A somewhat more academic take is in: [Agency as Art](https://www.goodreads.com/book/show/48765399-games) that I heard discussed on - [The Decision Space Podcast](https://decisionspace.podbean.com/e/games-are-agency-as-art-a-new-way-to-talk-about-games-with-c-thi-nguyen/)

But why we play and enjoy games is a genuinely meaningful cultural question.

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Do you remember Minsc from the Baldur's Gate series? His battle cry was "Butt-kicking for goodness!" And it's mine, too. I like to feel powerful in a game, but I don't want power for power's sake; I want it to make the world -- depending on the game -- more fair, more just, or more safe.

I loved the FIRST Queen's Wish, because I got to use my power to make the Vol stop keeping slaves. I got to give power to the people in the woods who actually cared about their society, instead of the people who were lost in dreams. I was eager to make the world a better place in Queen's Wish 2 ... and then discovered that I can't. Everybody in QW2 sucks, and I quit halfway through, because I didn't want to help any of them.

Yes, the real world IS unfair and unjust and unsafe. But we play games to get away from the real world for awhile, to live the dream where WE can make the world a fairer place. Sure, I donate to worthy causes, to try to make the real world a fairer place, but the real world is too large and complex for my individual actions to matter very much, especially because I'm partly disabled and can't do much. In the game world, though, I can stand up for the little people and make the world a better place.

Jeff, are you SURE that squashing your players' desire to make the world a better place is the right thing to do? To me it seems cynical and nihilistic.

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You sound like you are getting ready to retire—at least in terms of new games.

I'd really like to see EXILE 0: The First Explorers, before you retire.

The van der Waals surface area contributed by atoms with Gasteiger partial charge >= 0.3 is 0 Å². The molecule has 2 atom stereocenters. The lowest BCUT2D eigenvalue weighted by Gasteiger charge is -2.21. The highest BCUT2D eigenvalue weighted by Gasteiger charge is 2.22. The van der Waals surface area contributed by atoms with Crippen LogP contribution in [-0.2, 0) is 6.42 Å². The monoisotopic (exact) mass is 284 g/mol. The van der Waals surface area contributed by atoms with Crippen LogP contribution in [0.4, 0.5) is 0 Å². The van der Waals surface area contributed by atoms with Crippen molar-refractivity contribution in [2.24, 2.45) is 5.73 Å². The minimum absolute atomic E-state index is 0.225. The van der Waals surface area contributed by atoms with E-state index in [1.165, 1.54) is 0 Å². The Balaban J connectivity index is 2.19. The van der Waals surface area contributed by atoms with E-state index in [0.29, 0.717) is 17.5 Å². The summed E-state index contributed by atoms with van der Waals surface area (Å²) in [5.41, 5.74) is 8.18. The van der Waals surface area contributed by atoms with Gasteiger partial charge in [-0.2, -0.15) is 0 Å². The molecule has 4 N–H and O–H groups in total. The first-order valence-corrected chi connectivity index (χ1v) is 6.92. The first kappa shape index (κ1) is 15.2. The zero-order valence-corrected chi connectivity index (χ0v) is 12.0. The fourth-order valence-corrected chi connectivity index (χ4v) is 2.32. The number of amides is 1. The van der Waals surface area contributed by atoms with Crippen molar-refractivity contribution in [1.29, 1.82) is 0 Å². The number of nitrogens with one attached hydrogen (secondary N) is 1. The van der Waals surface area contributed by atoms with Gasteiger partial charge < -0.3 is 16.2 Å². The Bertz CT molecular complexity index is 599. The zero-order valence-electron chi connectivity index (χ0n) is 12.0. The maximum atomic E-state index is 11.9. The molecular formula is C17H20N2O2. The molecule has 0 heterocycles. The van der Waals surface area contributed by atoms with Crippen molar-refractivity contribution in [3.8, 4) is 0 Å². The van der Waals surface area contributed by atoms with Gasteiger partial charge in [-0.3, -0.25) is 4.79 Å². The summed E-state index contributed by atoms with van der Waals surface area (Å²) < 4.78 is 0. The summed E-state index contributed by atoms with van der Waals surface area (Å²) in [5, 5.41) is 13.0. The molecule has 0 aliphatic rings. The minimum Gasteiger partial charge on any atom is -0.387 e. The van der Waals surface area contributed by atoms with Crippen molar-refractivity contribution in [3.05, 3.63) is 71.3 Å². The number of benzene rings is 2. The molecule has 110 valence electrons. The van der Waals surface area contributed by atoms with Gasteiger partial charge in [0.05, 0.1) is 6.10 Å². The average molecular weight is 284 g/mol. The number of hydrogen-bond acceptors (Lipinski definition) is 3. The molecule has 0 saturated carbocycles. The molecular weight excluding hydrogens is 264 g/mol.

I think that's a story that hasn't been told, and although they all died as I recall, you could add in a story of the adventurers that managed to survive and felt powerful afterwards.

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I'm not sure I agree with you about this as it pertains specifically to your games. Avadon: The Black Fortress was pretty depressing and everything you do is wrong, but I still bought Avadon 2. Avadon 2 was even worse, probably the most depressing game I've ever played. But I still bought 3 (and both Queen's Wishes). Apparently, you have the talent to really screw with us without driving us away.

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You know, seeing an effing Yu-Gi-Oh game, of all things, considerably above Overwatch, Team Fortress 2 and all FIFA games in that Wikipedia list of most played games really caught me by surprise.

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"The trademark quality of our Geneforge games (Kickstarter happening now!) is being able to summon hordes of disposable monsters to fight for you. Brutal, yes, but very satisfying."

Huh. Guess I played all the way through the Geneforge series without experiencing its trademark quality.

Yes, I played monster-summoning characters. I would wait as long as possible before making a new creature, in order to get my own character's stats up so as to create the strongest "base" monster possible. Then I would spend further points to improve their stats instead of making new monsters. I restored to a saved game if any of my creatures died, with one exception: if the game became insurmountably difficult because I had essence tied up in some weak Fyora that I made at the very beginning, I would reluctantly let them die in battle so I could make a new creature of a better species. I never reabsorbed monsters or created exploding monsters.

I hope this style of play is still going to be possible in the remasters. :)

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I loved Queen's Wish 1 but gave up on Queen's Wish 2 halfway through, because I didn't LIKE anybody in the game and didn't feel good about helping any of those folks. That you did this INTENTIONALLY, in order to make me feel bad, makes it all the worse.